Don’t let those overflowing garden herbs go to waste – with some easy preserving ideas, you can enjoy flavorful herbs all winter long.
Basics: Follow the instructions for freezing vegetables, namely a quick blanche in boiling water followed by a ice-water bath. Dry thoroughly, then freeze, either on the stem, loose leaves, or chopped, spooned into ice cube trays, and covered with filtered water or olive oil. Also see a recipe for Chile Verde Base, which uses up large bunch of cilantro in a tomatillo-chile stew base.
Use: Best used in soups or stews, over pasta, on pizza or crostini or in hummus or bean spread.
Basics: Pesto is a paste made of herbs (or sun-dried tomatoes, or arugula, or hazelnuts, etc.), olive oil, and usually garlic, salt & pepper, and possibly nuts or cheese. Pesto recipes are in general quite adaptable; here are recipes for basil-sage pesto, mint pesto, cilantro pesto, ramp & cilantro pesto and lemon-basil pesto. Pesto freezes well and will keep for up to 1 year. I sometimes freeze cubes of pesto in ice-cube trays, but also will freeze 1/2 cup portions in small plastic containers. Pesto can be thawed and refrozen a few times without harm.
Use: On pizza or pasta, in beans, stews or soups, on crostini or on a cheese or vegetable tray.
Basics: Wash, stem, and separate leaves from larger leafed herbs (basil, sage, mint), or dry directly on the stem (thyme, dill, oregano). Lay them individually, without touching, on the trays of a dehydrator, or on baking sheets. Dry in the dehydrator at 105 degrees F for 18-24 hours, or in your oven as low as it will go (range is usually 150 – 200 degrees F) and start checking at 8 hours. Herbs are dry enough when they crumble easily between your fingers (insufficiently dried herbs can mold in the jar). You can dry smaller leafed herbs (savory, dill, oregano, thyme, coriander) by simply hanging bunches upside down, somewhere warm & dry where air can circulate. It usually takes a couple of weeks for the herbs to completely dry (or more, in all the wet weather we’ve been having!). Then strip and/or crumble the leaves off of the stems and store in Ziploc bags or glass herb jars up to 6 monhts. I generally do not dry parsley, cilantro or chives, as these herbs simply lose too much flavor on drying. I will chop and freeze these instead.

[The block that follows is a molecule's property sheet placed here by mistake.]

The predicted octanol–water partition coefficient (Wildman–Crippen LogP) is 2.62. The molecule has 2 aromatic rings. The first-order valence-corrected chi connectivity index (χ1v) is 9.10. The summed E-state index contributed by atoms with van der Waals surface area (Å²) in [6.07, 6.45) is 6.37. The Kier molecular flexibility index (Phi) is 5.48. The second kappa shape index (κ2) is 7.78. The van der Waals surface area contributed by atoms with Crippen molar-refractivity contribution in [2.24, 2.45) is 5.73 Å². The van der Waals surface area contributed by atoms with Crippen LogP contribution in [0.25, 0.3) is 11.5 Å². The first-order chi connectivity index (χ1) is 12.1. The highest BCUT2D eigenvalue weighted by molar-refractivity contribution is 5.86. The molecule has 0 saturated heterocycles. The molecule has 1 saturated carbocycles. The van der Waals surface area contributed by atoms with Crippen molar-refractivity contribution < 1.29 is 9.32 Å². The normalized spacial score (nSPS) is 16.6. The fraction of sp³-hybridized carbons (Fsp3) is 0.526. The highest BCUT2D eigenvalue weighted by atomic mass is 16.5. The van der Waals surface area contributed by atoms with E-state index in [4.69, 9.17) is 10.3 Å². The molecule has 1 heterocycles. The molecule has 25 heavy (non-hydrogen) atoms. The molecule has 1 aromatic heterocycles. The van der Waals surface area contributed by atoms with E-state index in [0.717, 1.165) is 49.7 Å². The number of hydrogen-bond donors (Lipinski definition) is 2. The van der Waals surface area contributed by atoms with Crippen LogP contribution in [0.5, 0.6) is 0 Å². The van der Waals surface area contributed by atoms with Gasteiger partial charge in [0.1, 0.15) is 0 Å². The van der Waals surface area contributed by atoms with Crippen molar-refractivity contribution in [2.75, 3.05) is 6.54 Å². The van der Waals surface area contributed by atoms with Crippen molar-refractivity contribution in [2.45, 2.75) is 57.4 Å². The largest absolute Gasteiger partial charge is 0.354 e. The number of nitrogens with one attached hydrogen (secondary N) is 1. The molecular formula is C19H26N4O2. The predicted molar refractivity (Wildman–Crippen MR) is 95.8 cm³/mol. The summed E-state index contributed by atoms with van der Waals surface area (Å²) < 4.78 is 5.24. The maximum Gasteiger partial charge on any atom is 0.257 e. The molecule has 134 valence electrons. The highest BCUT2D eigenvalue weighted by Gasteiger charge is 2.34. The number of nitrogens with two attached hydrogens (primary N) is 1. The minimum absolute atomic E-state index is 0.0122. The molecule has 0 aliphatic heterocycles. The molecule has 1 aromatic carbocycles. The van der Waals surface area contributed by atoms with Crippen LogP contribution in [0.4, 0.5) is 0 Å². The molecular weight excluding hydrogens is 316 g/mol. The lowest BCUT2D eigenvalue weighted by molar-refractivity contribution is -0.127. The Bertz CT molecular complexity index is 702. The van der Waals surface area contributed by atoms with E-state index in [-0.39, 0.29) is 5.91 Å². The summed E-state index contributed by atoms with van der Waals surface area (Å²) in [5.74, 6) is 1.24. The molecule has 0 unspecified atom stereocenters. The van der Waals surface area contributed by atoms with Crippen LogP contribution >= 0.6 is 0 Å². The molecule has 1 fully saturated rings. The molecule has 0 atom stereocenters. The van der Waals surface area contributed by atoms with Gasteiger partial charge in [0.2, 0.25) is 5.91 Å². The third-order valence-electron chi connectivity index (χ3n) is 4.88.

Use: Any recipe that calls for dried herbs.
HERB OIL & BUTTER
Herbed Oil: Don’t throw away those herb stems – they have a lot of flavor. Basil, cilantro, parsley, sage; remove the leaves and dry or freeze, then pack the clean stems into a jar, fill with good-quality olive oil, and refrigerate for 1 to 2 weeks. Include a couple of large, fresh leaves. The stems and leaves will infuse the oil with the herb’s flavor; after a week or two, strain the herbs out of the olive oil and store the oil in a clean jar of bottle in a cool (room temperature), dark spot. Do not keep any fresh herbs in the olive oil during long-term storage due to the risk of botulism.
Use: Over pasta, in soups or stews, for crostini or vinaigrette.
Herbed Butter: Add 1/4 cup of chopped, fresh herbs to 1 stick (1/2 cup) softened butter, along salt & freshly ground black pepper to taste. Mix thoroughly with a fork until the herbs are well-incorporated into the butter. Form into a cylinder wrapped in wax paper or plastic wrap, or pack into a ramekin. Chill in the refrigerator until solid (about 1 hour) or freeze, well-wrapped, for up to 6 months.
Herbs, as low-acid foods, cannot be safely canned in a boiling-water bath. I assume that herbs could be pressure-canned, but since many are such delicate leaves, they would likely lose a lot in flavor and texture from pressure canning. Much better is drying or freezing.
Small amounts of herbs, a bay leaf or two, some basil leaves or dill, can be included with acidic foods, like tomato sauce, salsas or chutneys; herbs are featured more heavily in pickled foods, like Dilled Carrots or Garlicky Dill Pickles.
Canning herb pesto is not safe by any method, due to the low-acid, olive oil and dense texture that makes it impossible for home-canners to produce enough heat to penetrate to the middle of the pesto can, and is not recommended.
Late Spring through Fall.